Danielle Holland of Londonderry will be graduating from Londonderry High School's Adult Education program on June 6. Here, she is preparing a three-course meal for a final exam in culinary arts, one of her elective courses.

Danielle Holland was busy peeling peaches and chopping up other ingredients for her cooking class last Tuesday evening. She had to prepare a three-course meal for two and couldn't spend more than $10 on her groceries for her final exam.

Holland, 18, is one of 29 students who will graduate June 6 from Londonderry High School's Adult Education program.

Most of the students left the day program of their high schools for one reason or another, and the adult education program became a viable option for them to receive a diploma.

Holland was involved in a serious car accident a few days before the start of her junior year in 2005 at Londonderry High School.

"I couldn't go to school the first semester," she said. "It took a while before I could walk again, and I got so far behind."

Holland decided to finish her high school education through the adult education program.

Students in the adult education program, with permission from their parents, are allowed to withdraw from the high school day program and transfer to the night adult education program. They need 20 credits to graduate and receive an adult education diploma. The day program requires 24 credits to graduate.

At another cooking station, Jim Otting, 17, was having a hard time with his final project.

He planned to make pancakes, but they turned out looking like crepes. The dessert he was making, pina coladas, turned out not to be a dessert after all, according to family and consumer sciences teacher Chris Doucette.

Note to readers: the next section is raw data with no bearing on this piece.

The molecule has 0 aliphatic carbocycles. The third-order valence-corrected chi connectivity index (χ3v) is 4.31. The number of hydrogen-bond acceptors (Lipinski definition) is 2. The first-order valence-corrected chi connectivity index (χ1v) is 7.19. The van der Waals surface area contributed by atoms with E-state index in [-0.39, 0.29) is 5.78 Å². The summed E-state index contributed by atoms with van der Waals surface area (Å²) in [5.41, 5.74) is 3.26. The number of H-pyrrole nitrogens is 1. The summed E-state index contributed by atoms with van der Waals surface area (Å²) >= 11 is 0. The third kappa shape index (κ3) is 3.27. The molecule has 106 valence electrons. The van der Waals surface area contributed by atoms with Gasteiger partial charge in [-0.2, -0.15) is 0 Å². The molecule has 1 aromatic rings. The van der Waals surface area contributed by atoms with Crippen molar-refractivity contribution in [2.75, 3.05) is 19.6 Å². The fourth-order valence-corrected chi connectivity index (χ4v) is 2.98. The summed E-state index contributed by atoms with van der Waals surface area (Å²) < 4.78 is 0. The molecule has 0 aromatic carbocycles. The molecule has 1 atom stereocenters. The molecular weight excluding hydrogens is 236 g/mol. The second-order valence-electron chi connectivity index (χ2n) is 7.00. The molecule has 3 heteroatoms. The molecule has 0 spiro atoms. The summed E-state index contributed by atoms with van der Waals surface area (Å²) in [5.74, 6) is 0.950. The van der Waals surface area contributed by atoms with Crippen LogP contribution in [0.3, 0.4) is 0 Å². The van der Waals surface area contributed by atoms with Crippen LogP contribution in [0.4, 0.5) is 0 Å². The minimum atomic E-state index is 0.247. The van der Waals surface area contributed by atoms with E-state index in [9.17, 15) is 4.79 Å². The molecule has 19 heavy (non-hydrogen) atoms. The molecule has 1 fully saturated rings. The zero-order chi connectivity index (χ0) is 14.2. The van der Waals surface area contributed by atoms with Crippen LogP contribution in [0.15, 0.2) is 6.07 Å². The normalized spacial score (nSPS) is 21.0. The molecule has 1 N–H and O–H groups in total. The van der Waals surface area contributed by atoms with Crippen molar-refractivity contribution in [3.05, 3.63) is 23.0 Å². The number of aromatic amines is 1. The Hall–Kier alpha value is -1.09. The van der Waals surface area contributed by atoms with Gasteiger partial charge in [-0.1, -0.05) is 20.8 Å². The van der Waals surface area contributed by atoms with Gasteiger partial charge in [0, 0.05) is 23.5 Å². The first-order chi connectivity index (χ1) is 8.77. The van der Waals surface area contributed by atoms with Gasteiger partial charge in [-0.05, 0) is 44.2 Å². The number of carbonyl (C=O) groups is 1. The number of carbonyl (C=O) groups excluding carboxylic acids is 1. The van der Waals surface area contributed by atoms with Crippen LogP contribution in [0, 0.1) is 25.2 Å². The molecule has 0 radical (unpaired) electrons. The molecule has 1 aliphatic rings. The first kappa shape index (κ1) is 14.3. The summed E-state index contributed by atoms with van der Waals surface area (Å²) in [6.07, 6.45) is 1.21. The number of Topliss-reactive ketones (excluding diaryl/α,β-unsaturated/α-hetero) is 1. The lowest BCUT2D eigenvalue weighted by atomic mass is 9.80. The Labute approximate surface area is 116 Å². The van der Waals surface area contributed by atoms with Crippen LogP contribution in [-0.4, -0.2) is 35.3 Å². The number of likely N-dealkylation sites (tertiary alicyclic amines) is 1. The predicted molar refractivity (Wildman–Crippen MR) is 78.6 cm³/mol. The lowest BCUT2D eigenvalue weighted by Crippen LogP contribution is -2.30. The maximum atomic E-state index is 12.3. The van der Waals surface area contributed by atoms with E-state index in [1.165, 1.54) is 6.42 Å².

"That's a drink," Doucette told Otting.

But Otting was undaunted. He knows he'll receive his diploma.

He only had 15 credits coming into his final semester at Londonderry High School, and he wouldn't graduate if he stayed in the day program.

Doucette said the cooking class is a practical one.

"I show them how they can make a healthy meal with something other than Ramen noodles," she said.

Otting, who works two jobs when he's not in school, said he is thinking of going on to get a two-year business degree.

Of the 29 students graduating, 16 are going on to postsecondary education and four are enlisting in the military.

"This is our largest class to date," said Jason Parent, assistant principal and director of alternative education.

So far, 105 students have received diplomas from the program since the first graduation in January of 2005.

Parent said having a high school diploma holds more weight than a general education diploma when students are looking at colleges.

"The G.E.D. is just a test of your knowledge," he said. "The diploma means course work and credits."

Also graduating tonight are two students from neighboring Hudson.

Becka Turner, 18, and Beth Belanger, 19, both dropped out of Alvirne High School.

Turner was bored with the curriculum and Belanger had moved around because of family issues and had already attended three high schools.

Belanger said she found the adult education program to be a good alternative to high school.

"The teachers take your learning style and work with it," Turner said. "I loved writing papers for English class. I've been on the honor roll for the first time since the third grade."

Crystal Maynard, an English teacher at Londonderry High, said she enjoys the differences and challenges of teaching the adult education class.

"It's a way to reach kids we don't normally reach and help them to attain their goals," Maynard said.

Londonderry Adult Education graduates

Matthew Joseph Anderson, Kyle Michael Axelson, David John Balfour, Elizabeth Nicole Belanger, Shyra Marie Benoit, Ashly Lyn Boninm, Christopher Hartley Boyle, Eric D. Currier, Joe Drazen, James Carmen Edwards, Steven Edward Fisher, Jordan G. Hannah, Robert Sean Henderson, Danielle R. Holland, Phobe O'Brien Holland, Sean Paul Koehler, Erik Mark Lesieur, Patrick Roger Lord, Kevin Earl McGee, Jennifer Danielle Mercier, James Michael Otting, Nicholas Michael Panteleakis, Eric David Pierce, William Guy Powers, Joseph David Racca, James Michael Roy, Dennis Michel Tetreault Jr., Brandon M. Turcotte, Rebecca Leigh Turner

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